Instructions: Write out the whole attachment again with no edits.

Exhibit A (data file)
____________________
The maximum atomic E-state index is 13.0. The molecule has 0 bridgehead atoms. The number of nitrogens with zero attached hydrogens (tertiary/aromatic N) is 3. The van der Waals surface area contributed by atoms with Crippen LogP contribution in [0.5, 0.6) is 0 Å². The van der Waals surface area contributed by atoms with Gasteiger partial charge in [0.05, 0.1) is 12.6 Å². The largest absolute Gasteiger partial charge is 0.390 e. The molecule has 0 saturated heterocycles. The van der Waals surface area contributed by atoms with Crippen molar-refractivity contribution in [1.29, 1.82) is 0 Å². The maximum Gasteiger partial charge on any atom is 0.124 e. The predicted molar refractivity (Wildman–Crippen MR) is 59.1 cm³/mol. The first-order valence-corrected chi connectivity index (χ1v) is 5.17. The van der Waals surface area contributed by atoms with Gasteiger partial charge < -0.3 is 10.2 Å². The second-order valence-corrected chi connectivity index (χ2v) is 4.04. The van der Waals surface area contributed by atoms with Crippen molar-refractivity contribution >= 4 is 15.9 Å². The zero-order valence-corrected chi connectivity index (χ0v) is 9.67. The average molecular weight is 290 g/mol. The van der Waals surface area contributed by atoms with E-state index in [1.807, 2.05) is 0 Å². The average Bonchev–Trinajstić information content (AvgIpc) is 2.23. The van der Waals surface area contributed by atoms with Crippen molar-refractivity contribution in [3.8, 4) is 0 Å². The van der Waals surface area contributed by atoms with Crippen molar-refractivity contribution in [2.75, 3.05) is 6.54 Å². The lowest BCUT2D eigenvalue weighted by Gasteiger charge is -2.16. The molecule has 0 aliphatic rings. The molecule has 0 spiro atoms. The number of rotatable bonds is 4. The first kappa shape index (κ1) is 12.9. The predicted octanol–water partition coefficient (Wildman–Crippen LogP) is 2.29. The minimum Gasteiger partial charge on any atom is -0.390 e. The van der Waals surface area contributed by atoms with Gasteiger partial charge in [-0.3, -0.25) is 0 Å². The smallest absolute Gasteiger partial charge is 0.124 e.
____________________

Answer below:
The maximum atomic E-state index is 13.0. The molecule has 0 bridgehead atoms. The number of nitrogens with zero attached hydrogens (tertiary/aromatic N) is 3. The van der Waals surface area contributed by atoms with Crippen LogP contribution in [0.5, 0.6) is 0 Å². The van der Waals surface area contributed by atoms with Gasteiger partial charge in [0.05, 0.1) is 12.6 Å². The largest absolute Gasteiger partial charge is 0.390 e. The molecule has 0 saturated heterocycles. The van der Waals surface area contributed by atoms with Crippen molar-refractivity contribution in [1.29, 1.82) is 0 Å². The maximum Gasteiger partial charge on any atom is 0.124 e. The predicted molar refractivity (Wildman–Crippen MR) is 59.1 cm³/mol. The first-order valence-corrected chi connectivity index (χ1v) is 5.17. The van der Waals surface area contributed by atoms with Gasteiger partial charge < -0.3 is 10.2 Å². The second-order valence-corrected chi connectivity index (χ2v) is 4.04. The van der Waals surface area contributed by atoms with Crippen molar-refractivity contribution >= 4 is 15.9 Å². The zero-order valence-corrected chi connectivity index (χ0v) is 9.67. The average molecular weight is 290 g/mol. The van der Waals surface area contributed by atoms with E-state index in [1.807, 2.05) is 0 Å². The average Bonchev–Trinajstić information content (AvgIpc) is 2.23. The van der Waals surface area contributed by atoms with Crippen molar-refractivity contribution in [3.8, 4) is 0 Å². The van der Waals surface area contributed by atoms with Crippen molar-refractivity contribution in [2.75, 3.05) is 6.54 Å². The lowest BCUT2D eigenvalue weighted by Gasteiger charge is -2.16. The molecule has 0 aliphatic rings. The molecule has 0 spiro atoms. The number of rotatable bonds is 4. The first kappa shape index (κ1) is 12.9. The predicted octanol–water partition coefficient (Wildman–Crippen LogP) is 2.29. The minimum Gasteiger partial charge on any atom is -0.390 e. The van der Waals surface area contributed by atoms with Gasteiger partial charge in [-0.3, -0.25) is 0 Å². The smallest absolute Gasteiger partial charge is 0.124 e.